An Essay on Pantheism
Longmans, Green, Reader and Dyer, 1866 - Christianity and other religions - 382 pages
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according angels animal answer appears Aristotle attributes becomes beginning belongs body Brahm called cause Christ Christianity Church conceive created creation creature darkness Deity denied distinct divine doctrine earth elements emanation entirely essence eternal evil existence express Father finite fire gives gods Greek ground heaven highest Holy human idea ideal identity individual infinite intelligence kingdom knowledge known light limited living Logos manifestation material matter means mind mode mystical nature necessary never object original pass perfect Persian person Philo philosophy Plato present principle produced pure reality reason received relation religion represented revealed says seems sense separated side soul speak Spinoza spirit substance supposed theology things Thou thought Trinity true truth understand union unity universe visible whole wisdom worship writings
Page 306 - From seeming evil still educing good, And better thence again, and better still, In infinite progression. But I lose Myself in Him, in light ineffable ! Come, then, expressive Silence, muse His praise.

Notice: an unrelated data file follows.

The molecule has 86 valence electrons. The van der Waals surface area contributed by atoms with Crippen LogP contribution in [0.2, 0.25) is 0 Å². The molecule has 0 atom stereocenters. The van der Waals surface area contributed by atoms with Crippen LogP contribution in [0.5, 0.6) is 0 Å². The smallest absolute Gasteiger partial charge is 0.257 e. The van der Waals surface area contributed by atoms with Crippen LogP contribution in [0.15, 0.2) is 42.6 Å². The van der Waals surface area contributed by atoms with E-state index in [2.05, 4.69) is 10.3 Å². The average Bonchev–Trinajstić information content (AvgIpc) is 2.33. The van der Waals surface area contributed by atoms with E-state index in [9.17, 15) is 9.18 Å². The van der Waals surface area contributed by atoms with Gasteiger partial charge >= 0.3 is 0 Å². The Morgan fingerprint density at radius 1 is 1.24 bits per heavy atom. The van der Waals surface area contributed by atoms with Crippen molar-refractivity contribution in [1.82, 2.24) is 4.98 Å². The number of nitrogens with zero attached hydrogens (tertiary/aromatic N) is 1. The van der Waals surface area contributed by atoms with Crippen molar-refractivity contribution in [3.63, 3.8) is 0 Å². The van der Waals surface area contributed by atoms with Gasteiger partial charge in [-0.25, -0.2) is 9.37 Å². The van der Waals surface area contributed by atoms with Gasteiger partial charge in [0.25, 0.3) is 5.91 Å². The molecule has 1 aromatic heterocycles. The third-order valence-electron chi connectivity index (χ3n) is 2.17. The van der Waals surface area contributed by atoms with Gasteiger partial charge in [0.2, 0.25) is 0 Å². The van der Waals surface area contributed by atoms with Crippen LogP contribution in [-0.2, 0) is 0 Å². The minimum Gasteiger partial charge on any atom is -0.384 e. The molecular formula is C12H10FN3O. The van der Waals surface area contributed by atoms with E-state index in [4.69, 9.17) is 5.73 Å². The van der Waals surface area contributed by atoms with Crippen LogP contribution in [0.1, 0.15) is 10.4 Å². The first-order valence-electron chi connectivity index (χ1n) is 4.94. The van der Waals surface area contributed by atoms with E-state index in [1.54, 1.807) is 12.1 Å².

Page 306 - Should fate command me to the farthest verge Of the green earth, to distant barbarous climes, Rivers unknown to song; where first the sun Gilds Indian mountains, or his setting beam Flames on th...
Page 356 - The grand transition, that there lives and works A soul in all things, and that soul is God.
Page 153 - Nibelunge," such as it was written down at the end of the twelfth, or the beginning of the thirteenth century, is
Page 340 - O Adam, one Almighty is, from whom. All things proceed, and up to him return, If not depraved from good, created all Such to perfection, one first matter all, Endued with various forms, various degrees Of substance, and, in things that live, of life...
Page 88 - Sacrifice and offering thou wouldst not, but a body hast thou prepared me. In burntofferings and sacrifices for sin thou hast had no pleasure : then said I, Lo, I come (in the volume of the book it is written of me) to do thy will, O God.
Page 306 - THESE, as they change, Almighty Father, these, Are but the varied God. The rolling year Is full of Thee. Forth in the pleasing Spring Thy beauty walks, Thy tenderness and love. Wide flush the fields ; the softening air is balm ; Echo the mountains round ; the forest smiles ; And every sense, and every heart, is joy.